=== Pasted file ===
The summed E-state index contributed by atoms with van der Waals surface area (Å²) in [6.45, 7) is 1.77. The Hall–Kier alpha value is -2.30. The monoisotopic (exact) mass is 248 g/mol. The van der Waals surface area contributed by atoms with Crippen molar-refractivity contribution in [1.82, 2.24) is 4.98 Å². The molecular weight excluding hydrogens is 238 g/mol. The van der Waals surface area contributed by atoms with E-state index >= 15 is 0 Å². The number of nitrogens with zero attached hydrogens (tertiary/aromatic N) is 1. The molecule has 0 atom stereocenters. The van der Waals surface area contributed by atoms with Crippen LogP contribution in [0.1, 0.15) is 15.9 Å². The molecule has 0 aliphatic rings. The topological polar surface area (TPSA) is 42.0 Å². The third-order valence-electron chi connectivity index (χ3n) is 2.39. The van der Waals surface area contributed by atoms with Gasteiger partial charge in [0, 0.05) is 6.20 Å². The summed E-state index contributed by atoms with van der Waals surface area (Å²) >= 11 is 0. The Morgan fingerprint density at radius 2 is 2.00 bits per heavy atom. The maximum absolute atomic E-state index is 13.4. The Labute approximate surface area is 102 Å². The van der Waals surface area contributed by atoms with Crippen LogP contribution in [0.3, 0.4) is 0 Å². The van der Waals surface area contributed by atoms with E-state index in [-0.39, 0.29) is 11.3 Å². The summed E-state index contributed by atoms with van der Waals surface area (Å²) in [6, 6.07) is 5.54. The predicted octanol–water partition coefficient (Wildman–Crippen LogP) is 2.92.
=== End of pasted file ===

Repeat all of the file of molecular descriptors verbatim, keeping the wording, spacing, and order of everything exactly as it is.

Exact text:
The summed E-state index contributed by atoms with van der Waals surface area (Å²) in [6.45, 7) is 1.77. The Hall–Kier alpha value is -2.30. The monoisotopic (exact) mass is 248 g/mol. The van der Waals surface area contributed by atoms with Crippen molar-refractivity contribution in [1.82, 2.24) is 4.98 Å². The molecular weight excluding hydrogens is 238 g/mol. The van der Waals surface area contributed by atoms with E-state index >= 15 is 0 Å². The number of nitrogens with zero attached hydrogens (tertiary/aromatic N) is 1. The molecule has 0 atom stereocenters. The van der Waals surface area contributed by atoms with Crippen LogP contribution in [0.1, 0.15) is 15.9 Å². The molecule has 0 aliphatic rings. The topological polar surface area (TPSA) is 42.0 Å². The third-order valence-electron chi connectivity index (χ3n) is 2.39. The van der Waals surface area contributed by atoms with Gasteiger partial charge in [0, 0.05) is 6.20 Å². The summed E-state index contributed by atoms with van der Waals surface area (Å²) >= 11 is 0. The Morgan fingerprint density at radius 2 is 2.00 bits per heavy atom. The maximum absolute atomic E-state index is 13.4. The Labute approximate surface area is 102 Å². The van der Waals surface area contributed by atoms with Crippen LogP contribution in [0.3, 0.4) is 0 Å². The van der Waals surface area contributed by atoms with E-state index in [-0.39, 0.29) is 11.3 Å². The summed E-state index contributed by atoms with van der Waals surface area (Å²) in [6, 6.07) is 5.54. The predicted octanol–water partition coefficient (Wildman–Crippen LogP) is 2.92.